What Your Contracting Business Needs to Know About Changes to the PPP Loan Program

The wildly popular Paycheck Protection Program (PPP), funded and administered by the federal government, is starting to evolve. At first, employers had to prove that they used the vast majority of the loan for payroll, or risk losing the ability to apply for loan forgiveness. Now, the federal government has relaxed these standards somewhat, after learning that almost one in five businesses wanted to give the funds back. Here’s a rundown of the changes, and how they affect your contracting business.

What Are the Changes to the PPP?
The original Paycheck Protection Program allowed businesses to apply for loans of up to $10 million with an immediate advance of up to $10,000. The advance itself would not have to be repaid, and companies that met certain requirements would be able to apply for loan forgiveness. These terms made the loan program so popular that business owners were struggling to find lenders who hadn’t been inundated with applications. To make the program more accessible to businesses making long-term plans, the federal government made the following changes:

  • Up to 60 percent spending on payroll still eligible for loan forgiveness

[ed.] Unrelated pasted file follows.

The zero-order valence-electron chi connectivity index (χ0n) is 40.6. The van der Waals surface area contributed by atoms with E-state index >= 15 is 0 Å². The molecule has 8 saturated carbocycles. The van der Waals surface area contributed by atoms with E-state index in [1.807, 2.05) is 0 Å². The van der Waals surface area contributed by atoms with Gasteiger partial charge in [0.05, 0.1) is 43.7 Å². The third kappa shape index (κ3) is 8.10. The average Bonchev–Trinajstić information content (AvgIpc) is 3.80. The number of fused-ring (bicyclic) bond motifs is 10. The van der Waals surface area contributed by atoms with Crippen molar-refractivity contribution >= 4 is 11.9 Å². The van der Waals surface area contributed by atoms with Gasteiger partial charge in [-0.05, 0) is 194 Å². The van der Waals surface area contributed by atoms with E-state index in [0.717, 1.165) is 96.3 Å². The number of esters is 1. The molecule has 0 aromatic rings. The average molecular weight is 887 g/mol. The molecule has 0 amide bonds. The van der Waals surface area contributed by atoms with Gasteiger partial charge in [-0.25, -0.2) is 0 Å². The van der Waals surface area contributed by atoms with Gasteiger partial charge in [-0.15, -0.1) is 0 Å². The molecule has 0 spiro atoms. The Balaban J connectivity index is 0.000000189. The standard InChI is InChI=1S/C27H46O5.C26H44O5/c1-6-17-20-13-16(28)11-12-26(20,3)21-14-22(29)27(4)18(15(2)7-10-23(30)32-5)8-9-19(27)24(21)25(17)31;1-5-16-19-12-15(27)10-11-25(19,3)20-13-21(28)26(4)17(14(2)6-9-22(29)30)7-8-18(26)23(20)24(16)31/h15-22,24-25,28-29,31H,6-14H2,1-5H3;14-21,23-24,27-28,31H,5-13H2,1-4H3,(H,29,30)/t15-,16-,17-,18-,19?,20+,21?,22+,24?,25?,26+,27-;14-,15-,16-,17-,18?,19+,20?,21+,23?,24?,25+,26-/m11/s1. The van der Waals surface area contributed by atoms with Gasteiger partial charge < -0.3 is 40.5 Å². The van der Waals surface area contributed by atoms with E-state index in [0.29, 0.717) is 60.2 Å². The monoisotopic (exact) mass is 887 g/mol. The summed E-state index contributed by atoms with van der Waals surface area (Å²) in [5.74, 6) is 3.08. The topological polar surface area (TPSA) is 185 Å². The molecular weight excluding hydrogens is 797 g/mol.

• Loan period extended from two to five years
  • Relaxed verification process for businesses borrowing less than $2 million

Although the program originally opened in April, these changes were approved in early June.

Why Did the Federal Government Change the Program?
The point of the PPP was to give businesses the ability to keep employees on their payroll, instead of having to furlough them or lay off a certain number of people. In the implementation of the program, however, many businesses realized that the program wasn’t as practical as they had hoped. Many companies were hoping to apply for loan forgiveness, and the process for it wasn’t entirely clear. As a result, almost one in five construction-related companies were considering returning the loans, out of worry that they would face an audit or lose the ability to have the loan forgiven.

Have the Loan Forgiveness Rules Changed?
Congress approved amendments that would change the minimum spent on payroll to be eligible for loan forgiveness from 75 percent to 60 percent. They also outlined the conditions under which they would audit the company’s use of the loan and application for loan forgiveness. Generally speaking, they said that if a business took out a loan of less than $2 million and made a good faith effort to meet the requirements for loan forgiveness, their applications wouldn’t be processed as carefully as those who requested more.

How Does More Flexibility Help Contractors?
When this loan program was initially proposed, the idea was to help people struggling in a temporary period of economic distress. A few months into the pandemic, people are realizing that this situation is anything but short-term. This means that expecting businesses to have a quick turnaround on repayment may be unrealistic or even impossible. Adding flexibility to the program gives contractors a better chance at meeting the terms required for loan forgiveness. If that makes them more likely to take the loan, it can provide additional cash flow to support them during periods where work is limited due to COVID-19 in the area.